It wasn't just for weight reasons that I used to take off the spoke reflectors, they just didn't seem secure on the wheels. And I've found that spokes are more likely to come loose at the reflectors. But now you can buy better mounted reflectors and other products. I've also found those flashy lights that screw onto the valve very effective but that maybe because I used the blue and red lights, motorists might confuse these with emergency vehicle lights and slow down.

Good that the road rules have changed regards black mudguards, now if only the cycling bodies could remove some of their archaic rules such as the one banning black socks in competition.
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Re: Cycling road rules changes

Postby elStado » Mon Sep 19, 2011 3:58 pm

myk wrote:Sorry Mulga,
but conventional wheel reflectors are extremely effective at increasing your visibility.
Corner-reflectors have their pros and cons vs the bead reflectors in tape, so the ideal solution is to use both.


These are even better:

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http://www.mattman.com.au/

Got some on my fixie and they work a treat. Look a little silly during the day though.
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Re: Cycling road rules changes

Postby Xplora » Mon Sep 19, 2011 6:48 pm

Big thumbs up for the change in the mudguard rule... I felt sorry for you lads not being able to get your sexy guards :x
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Re: Cycling road rules changes

Postby elStado » Mon Sep 19, 2011 8:04 pm

Xplora wrote:Big thumbs up for the change in the mudguard rule... I felt sorry for you lads not being able to get your sexy guards :x


Oh, we could, that was the annoying thing. In fact it was borderline impossible to buy a compliant white/silver mudguard in a LBS - you had to order them in from OS!
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Re: Cycling road rules changes

Postby rolandp » Mon Sep 19, 2011 11:55 pm

Though I appreciate the suggestion of alternatives, the road rules remain. WA still requires reflectors on the pedals and the wheels.

Is is just WA that insists on having reflectors on the pedals?
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Re: Cycling road rules changes

Postby Aushiker » Tue Sep 20, 2011 2:56 pm

rolandp wrote:Is is just WA that insists on having reflectors on the pedals?


Don't know as yet so sorry can't provide more details. Writing to the Minister is on the to do list so will investigate this aspect further then. In the meantime have a Southern Coast Transit/Public Transport Authority issue to resolve with Minister Buswell first :twisted:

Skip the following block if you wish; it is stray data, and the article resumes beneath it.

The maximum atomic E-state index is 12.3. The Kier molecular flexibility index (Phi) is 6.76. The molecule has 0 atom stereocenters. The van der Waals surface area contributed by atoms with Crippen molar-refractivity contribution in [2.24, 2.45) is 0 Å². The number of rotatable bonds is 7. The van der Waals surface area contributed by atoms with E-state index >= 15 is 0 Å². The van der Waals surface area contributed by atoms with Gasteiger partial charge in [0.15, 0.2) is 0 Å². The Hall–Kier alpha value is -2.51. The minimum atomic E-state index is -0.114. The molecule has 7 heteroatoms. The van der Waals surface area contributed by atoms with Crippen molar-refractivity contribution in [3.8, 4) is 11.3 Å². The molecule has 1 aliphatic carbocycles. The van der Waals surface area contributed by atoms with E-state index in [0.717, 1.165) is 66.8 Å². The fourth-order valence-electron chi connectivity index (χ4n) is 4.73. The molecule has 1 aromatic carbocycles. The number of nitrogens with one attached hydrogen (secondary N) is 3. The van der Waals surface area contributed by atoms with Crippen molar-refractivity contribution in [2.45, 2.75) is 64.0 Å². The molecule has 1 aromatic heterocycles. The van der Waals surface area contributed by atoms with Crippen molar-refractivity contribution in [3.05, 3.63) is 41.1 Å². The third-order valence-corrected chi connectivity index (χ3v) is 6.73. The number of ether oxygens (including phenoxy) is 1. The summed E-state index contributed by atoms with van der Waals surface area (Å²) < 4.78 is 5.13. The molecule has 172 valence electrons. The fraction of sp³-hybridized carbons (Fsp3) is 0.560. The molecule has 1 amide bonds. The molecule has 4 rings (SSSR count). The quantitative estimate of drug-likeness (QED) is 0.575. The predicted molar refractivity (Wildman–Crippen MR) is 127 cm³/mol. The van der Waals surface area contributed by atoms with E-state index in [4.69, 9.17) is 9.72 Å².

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Re: Cycling road rules changes

Postby PavII » Thu Sep 22, 2011 3:45 pm

Mulger bill wrote:Sorry Pav but regardless of what the law says, plastic wheel reflectors are a pile of excreta. If you want something better, Google or ebay self adhesive retroreflective tape. It's lighter, fully aero and unlike the plastics it does not have a very narrow effective angle, wherever light comes from, it goes back to. My commuter and roadie both have it on the wheels and my commuter has a few strategically placed strips on the frame too.


Mulger, I don't disagree with you about the quality of the wheel reflectors but just don't want someone to worm their way out of responsibility if they hit me. Have done the reflective tape too.
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Re: Cycling road rules changes

Postby PavII » Thu Sep 22, 2011 3:55 pm

elStado wrote:These are even better:

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http://www.mattman.com.au/


They look fantastic. Tried to order them but website ordering thingy not working, will keep trying.
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Re: Cycling road rules changes

Postby PavII » Thu Sep 22, 2011 3:58 pm

PavII wrote:... but just don't want someone to worm their way out of responsibility if they hit me...


Does anyone know if this actually happens? eg would a court in WA consider some sort of contributory negligence on the part of a cyclist who didn't have wheel or pedal reflectors, or worst case let the car driving scoundrel off scott free
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Re: Cycling road rules changes

Postby elStado » Thu Sep 22, 2011 4:35 pm

PavII wrote:
PavII wrote:... but just don't want someone to worm their way out of responsibility if they hit me...


Does anyone know if this actually happens? eg would a court in WA consider some sort of contributory negligence on the part of a cyclist who didn't have wheel or pedal reflectors, or worst case let the car driving scoundrel off scott free


This is always a potential issue if your bike isn't 100% compliant. Most of the time it won't be an issue, but there have been cases where the charges/liability has been dropped/reduced due to some non-compliance by the bike, even if it was the driver's fault. One case was that s cyclist was injured after being rear-ended by a car, and they reduced/dropped the driver's liability because the cyclist's front light wasn't bright enough. Hopefully one of or other forum members will be able to clarify this case/provide more info, it's just off the top of my head (and occurred in NSW or VIC from memory too).

In regards to ordering the wheel reflector stickers, send Jason an email about ordering it: doormatts2​[email protected]

He'll get you sorted.